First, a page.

Element (mathematics)
In mathematics, an element (or member) of a set is any one of the distinct objects that belong to that set.
Sets
Writing means that the elements of the set A are the numbers 1, 2, 3 and 4. Sets of elements of A, for example , are subsets of A.
Sets can themselves be elements. For example, consider the set . The elements of B are not 1, 2, 3, and 4. Rather, there are only three elements of B, namely the numbers 1 and 2, and the set .
The elements of a set can be anything. For example, is the set whose elements are the colors red, green and blue.
Notation and terminology
The relation "is an element of", also called set membership, is denoted by the symbol "∈". Writing
means that "x is an element of A".^{ [1]}^{ [2]} Equivalent expressions are "x is a member of A", "x belongs to A", "x is in A" and "x lies in A". The expressions "A includes x" and "A contains x" are also used to mean set membership, although some authors use them to mean instead "x is a subset of A".^{ [3]} Logician George Boolos strongly urged that "contains" be used for membership only, and "includes" for the subset relation only.^{ [4]}
For the relation ∈ , the converse relation ∈^{T} may be written
- meaning "A contains or includes x".
The negation of set membership is denoted by the symbol "∉". Writing
- means that "x is not an element of A".^{ [1]}
The symbol ∈ was first used by Giuseppe Peano, in his 1889 work Arithmetices principia, nova methodo exposita.^{ [5]} Here he wrote on page X:
Signum ∈ significat est. Ita a ∈ b legitur a est quoddam b; …
which means
The symbol ∈ means is. So a ∈ b is read as a is a b; …
The symbol itself is a stylized lowercase Greek letter epsilon ("ϵ"), the first letter of the word ἐστί, which means "is".^{ [5]}
Preview | ∈ | ∉ | ∋ | ∌ | ||||
---|---|---|---|---|---|---|---|---|
Unicode name | ELEMENT OF | NOT AN ELEMENT OF | CONTAINS AS MEMBER | DOES NOT CONTAIN AS MEMBER | ||||
Encodings | decimal | hex | decimal | hex | decimal | hex | decimal | hex |
Unicode | 8712 | U+2208 | 8713 | U+2209 | 8715 | U+220B | 8716 | U+220C |
UTF-8 | 226 136 136 | E2 88 88 | 226 136 137 | E2 88 89 | 226 136 139 | E2 88 8B | 226 136 140 | E2 88 8C |
Numeric character reference | ∈ |
∈ |
∉ |
∉ |
∋ |
∋ |
∌ |
∌ |
Named character reference | ∈, ∈, ∈, ∈ | ∉, ∉, ∉ | ∋, ∋, ∋, ∋ | ∌, ∌, ∌ | ||||
LaTeX | \in | \notin | \ni | \not\ni or \notni | ||||
Wolfram Mathematica | \[Element] | \[NotElement] | \[ReverseElement] | \[NotReverseElement] |
Cardinality of sets
The number of elements in a particular set is a property known as cardinality; informally, this is the size of a set.^{ [6]} In the above examples, the cardinality of the set A is 4, while the cardinality of set B and set C are both 3. An infinite set is a set with an infinite number of elements, while a finite set is a set with a finite number of elements. The above examples are examples of finite sets. An example of an infinite set is the set of positive integers {1, 2, 3, 4, ...}.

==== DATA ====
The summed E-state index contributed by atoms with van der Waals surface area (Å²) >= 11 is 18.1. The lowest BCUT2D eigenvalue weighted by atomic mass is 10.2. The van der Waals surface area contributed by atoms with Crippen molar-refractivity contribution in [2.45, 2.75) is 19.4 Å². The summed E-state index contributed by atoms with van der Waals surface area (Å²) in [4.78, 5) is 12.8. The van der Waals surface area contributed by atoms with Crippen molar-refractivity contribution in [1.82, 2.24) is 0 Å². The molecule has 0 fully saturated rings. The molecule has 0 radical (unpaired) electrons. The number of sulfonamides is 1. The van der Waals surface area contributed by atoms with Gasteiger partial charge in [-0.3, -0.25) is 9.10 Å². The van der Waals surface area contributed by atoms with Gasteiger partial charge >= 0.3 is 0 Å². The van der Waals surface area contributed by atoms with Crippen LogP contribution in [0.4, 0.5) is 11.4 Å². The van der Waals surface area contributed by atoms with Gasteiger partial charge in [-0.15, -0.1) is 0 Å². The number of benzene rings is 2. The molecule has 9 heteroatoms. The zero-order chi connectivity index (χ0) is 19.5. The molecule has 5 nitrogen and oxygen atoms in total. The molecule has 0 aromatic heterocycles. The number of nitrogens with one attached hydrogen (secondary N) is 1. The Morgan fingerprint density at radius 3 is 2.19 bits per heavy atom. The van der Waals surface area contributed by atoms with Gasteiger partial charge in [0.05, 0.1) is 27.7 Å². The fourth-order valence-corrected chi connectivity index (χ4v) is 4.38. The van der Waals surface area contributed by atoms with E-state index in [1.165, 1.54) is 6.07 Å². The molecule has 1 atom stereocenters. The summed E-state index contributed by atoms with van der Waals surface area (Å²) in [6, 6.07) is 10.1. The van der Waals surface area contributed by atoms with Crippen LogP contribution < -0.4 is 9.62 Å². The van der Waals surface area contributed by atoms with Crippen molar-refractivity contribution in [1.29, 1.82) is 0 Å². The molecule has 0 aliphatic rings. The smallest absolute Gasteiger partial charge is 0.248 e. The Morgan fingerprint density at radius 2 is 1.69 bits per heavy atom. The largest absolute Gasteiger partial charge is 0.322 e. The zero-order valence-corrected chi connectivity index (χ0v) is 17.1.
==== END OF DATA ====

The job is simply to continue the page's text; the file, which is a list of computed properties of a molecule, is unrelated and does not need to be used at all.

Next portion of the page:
Examples
Using the sets defined above, namely A = {1, 2, 3, 4 }, B = {1, 2, {3, 4}} and C = {red, green, blue}, the following statements are true:
- 2 ∈ A
- 5 ∉ A
- {3,4} ∈ B
- 3 ∉ B
- 4 ∉ B
- Yellow ∉ C
See also
References
- ^ ^{a} ^{b} "Comprehensive List of Set Theory Symbols". Math Vault. 2020-04-11. Retrieved 2020-08-10.
- ^ Weisstein, Eric W. "Element". mathworld.wolfram.com. Retrieved 2020-08-10.
- ^ Eric Schechter (1997). Handbook of Analysis and Its Foundations. Academic Press. ISBN 0-12-622760-8. p. 12
- ^ George Boolos (February 4, 1992). 24.243 Classical Set Theory (lecture) (Speech). Massachusetts Institute of Technology.
- ^ ^{a} ^{b} Kennedy, H. C. (July 1973). "What Russell learned from Peano". Notre Dame Journal of Formal Logic. Duke University Press. 14 (3): 367–372. doi: 10.1305/ndjfl/1093891001. MR 0319684.
- ^ "Sets - Elements | Brilliant Math & Science Wiki". brilliant.org. Retrieved 2020-08-10.
Further reading
- Halmos, Paul R. (1974) [1960], Naive Set Theory, Undergraduate Texts in Mathematics (Hardcover ed.), NY: Springer-Verlag, ISBN 0-387-90092-6 - "Naive" means that it is not fully axiomatized, not that it is silly or easy (Halmos's treatment is neither).
- Jech, Thomas (2002), "Set Theory", Stanford Encyclopedia of Philosophy
- Suppes, Patrick (1972) [1960], Axiomatic Set Theory, NY: Dover Publications, Inc., ISBN 0-486-61630-4 - Both the notion of set (a collection of members), membership or element-hood, the axiom of extension, the axiom of separation, and the union axiom (Suppes calls it the sum axiom) are needed for a more thorough understanding of "set element".